I am sorry I could not do more for your countrymen, that my best efforts were not good enough. That so many died from this awful disease that was widespread, yet I was safe. I am sorry that I was one of the last people to see the patients, rather than their friends or relatives.
I see you still, writhing in agony, and I am sorry that I could do nothing as you were transferred elsewhere, for we did not have the capability to care for your kidney failure. I see the pregnant women being led to the wards, and hear the baby’s cry as blood is taken. Your small sample of blood in my hands, your treatment dependent, in part, on my skill. Such responsibility, yet I am honoured to be entrusted with this, to be part of your journey.
The names of those affected stay with me still. I have survivor’s guilt; whilst I was protected and well, so many individuals did not stand a chance. Neonates, children, the elderly, those with multiple infections. I saw the patient details, and knew the outcome. If only there was more I could have done.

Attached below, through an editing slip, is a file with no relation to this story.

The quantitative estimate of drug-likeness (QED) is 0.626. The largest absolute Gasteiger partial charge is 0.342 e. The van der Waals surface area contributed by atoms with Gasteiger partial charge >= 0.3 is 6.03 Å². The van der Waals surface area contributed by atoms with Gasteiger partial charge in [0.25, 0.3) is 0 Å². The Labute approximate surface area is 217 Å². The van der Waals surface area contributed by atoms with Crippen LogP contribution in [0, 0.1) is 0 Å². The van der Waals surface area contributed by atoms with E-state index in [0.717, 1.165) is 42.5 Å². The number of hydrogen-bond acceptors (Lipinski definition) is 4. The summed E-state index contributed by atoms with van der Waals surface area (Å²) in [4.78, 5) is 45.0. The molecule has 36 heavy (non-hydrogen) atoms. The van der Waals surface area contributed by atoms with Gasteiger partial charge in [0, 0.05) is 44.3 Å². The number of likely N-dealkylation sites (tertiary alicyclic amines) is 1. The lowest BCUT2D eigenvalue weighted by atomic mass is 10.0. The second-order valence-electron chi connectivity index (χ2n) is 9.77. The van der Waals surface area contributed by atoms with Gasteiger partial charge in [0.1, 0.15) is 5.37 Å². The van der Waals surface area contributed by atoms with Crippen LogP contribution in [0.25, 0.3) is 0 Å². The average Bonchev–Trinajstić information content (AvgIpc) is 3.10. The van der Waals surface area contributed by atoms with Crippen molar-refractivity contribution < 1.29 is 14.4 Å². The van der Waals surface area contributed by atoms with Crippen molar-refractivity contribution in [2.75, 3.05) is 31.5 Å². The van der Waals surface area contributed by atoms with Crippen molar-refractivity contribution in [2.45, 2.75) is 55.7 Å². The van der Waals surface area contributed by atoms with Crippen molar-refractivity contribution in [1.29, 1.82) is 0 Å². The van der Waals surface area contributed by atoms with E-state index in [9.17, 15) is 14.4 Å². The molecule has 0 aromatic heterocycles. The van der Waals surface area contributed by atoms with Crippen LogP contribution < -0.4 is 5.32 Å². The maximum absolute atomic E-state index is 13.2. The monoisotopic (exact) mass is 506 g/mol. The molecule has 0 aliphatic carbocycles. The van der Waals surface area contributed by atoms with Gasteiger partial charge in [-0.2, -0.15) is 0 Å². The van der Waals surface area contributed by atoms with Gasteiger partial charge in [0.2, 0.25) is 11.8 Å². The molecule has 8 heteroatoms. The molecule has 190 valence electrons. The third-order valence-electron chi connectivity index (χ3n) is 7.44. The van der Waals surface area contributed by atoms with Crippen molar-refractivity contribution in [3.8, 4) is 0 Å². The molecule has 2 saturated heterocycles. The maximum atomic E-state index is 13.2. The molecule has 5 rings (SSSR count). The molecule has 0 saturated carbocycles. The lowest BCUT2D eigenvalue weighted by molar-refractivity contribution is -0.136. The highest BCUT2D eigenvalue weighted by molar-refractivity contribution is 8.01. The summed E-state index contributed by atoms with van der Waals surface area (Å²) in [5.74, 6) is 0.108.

In 2015 I worked abroad, helping people affected by diseases such as malaria and dengue. For a long time since returning home I wished I could have done more, even though I know I tried my best and did all I could. This message is addressed to the people affected, both survivors and those who have lost friends and relatives. I feel guilty when I should not, and this letter is an attempt to assuage my guilt.
Through God’s help and the encouragement of friends, I am now able to view my experience in a positive light. Rather than only remembering horrific things, I am now able to recall the positive aspects, such as seeing people survive an awful disease thanks to the help of volunteers, and the gratitude for our work. Occasionally the more negative memories will return strongly, but the positive memories are far stronger than the negative. And now, God has taken a difficult experience to mould me and provide a testimony to encourage others.